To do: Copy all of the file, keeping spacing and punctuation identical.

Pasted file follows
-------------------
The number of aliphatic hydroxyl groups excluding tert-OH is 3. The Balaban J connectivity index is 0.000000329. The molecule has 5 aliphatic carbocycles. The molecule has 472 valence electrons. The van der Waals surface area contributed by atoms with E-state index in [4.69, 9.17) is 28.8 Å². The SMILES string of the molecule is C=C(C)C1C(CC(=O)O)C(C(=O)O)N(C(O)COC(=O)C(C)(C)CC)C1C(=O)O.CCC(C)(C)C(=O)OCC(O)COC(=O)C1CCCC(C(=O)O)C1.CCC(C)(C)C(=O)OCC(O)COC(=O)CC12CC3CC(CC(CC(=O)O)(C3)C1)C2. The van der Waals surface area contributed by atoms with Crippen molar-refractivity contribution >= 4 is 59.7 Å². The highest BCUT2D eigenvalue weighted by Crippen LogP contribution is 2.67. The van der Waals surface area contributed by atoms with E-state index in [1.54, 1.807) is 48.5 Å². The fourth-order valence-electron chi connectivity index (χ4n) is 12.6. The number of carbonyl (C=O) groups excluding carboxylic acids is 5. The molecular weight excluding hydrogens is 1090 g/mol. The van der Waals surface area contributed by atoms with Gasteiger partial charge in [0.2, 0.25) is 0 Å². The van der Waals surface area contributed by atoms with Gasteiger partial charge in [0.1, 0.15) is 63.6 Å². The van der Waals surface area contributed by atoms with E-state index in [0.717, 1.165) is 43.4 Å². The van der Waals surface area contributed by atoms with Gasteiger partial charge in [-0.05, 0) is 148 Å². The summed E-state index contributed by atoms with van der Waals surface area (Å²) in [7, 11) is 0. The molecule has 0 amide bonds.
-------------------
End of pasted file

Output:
The number of aliphatic hydroxyl groups excluding tert-OH is 3. The Balaban J connectivity index is 0.000000329. The molecule has 5 aliphatic carbocycles. The molecule has 472 valence electrons. The van der Waals surface area contributed by atoms with E-state index in [4.69, 9.17) is 28.8 Å². The SMILES string of the molecule is C=C(C)C1C(CC(=O)O)C(C(=O)O)N(C(O)COC(=O)C(C)(C)CC)C1C(=O)O.CCC(C)(C)C(=O)OCC(O)COC(=O)C1CCCC(C(=O)O)C1.CCC(C)(C)C(=O)OCC(O)COC(=O)CC12CC3CC(CC(CC(=O)O)(C3)C1)C2. The van der Waals surface area contributed by atoms with Crippen molar-refractivity contribution >= 4 is 59.7 Å². The highest BCUT2D eigenvalue weighted by Crippen LogP contribution is 2.67. The van der Waals surface area contributed by atoms with E-state index in [1.54, 1.807) is 48.5 Å². The fourth-order valence-electron chi connectivity index (χ4n) is 12.6. The number of carbonyl (C=O) groups excluding carboxylic acids is 5. The molecular weight excluding hydrogens is 1090 g/mol. The van der Waals surface area contributed by atoms with Gasteiger partial charge in [0.2, 0.25) is 0 Å². The van der Waals surface area contributed by atoms with Gasteiger partial charge in [0.1, 0.15) is 63.6 Å². The van der Waals surface area contributed by atoms with E-state index in [0.717, 1.165) is 43.4 Å². The van der Waals surface area contributed by atoms with Gasteiger partial charge in [-0.05, 0) is 148 Å². The summed E-state index contributed by atoms with van der Waals surface area (Å²) in [7, 11) is 0. The molecule has 0 amide bonds.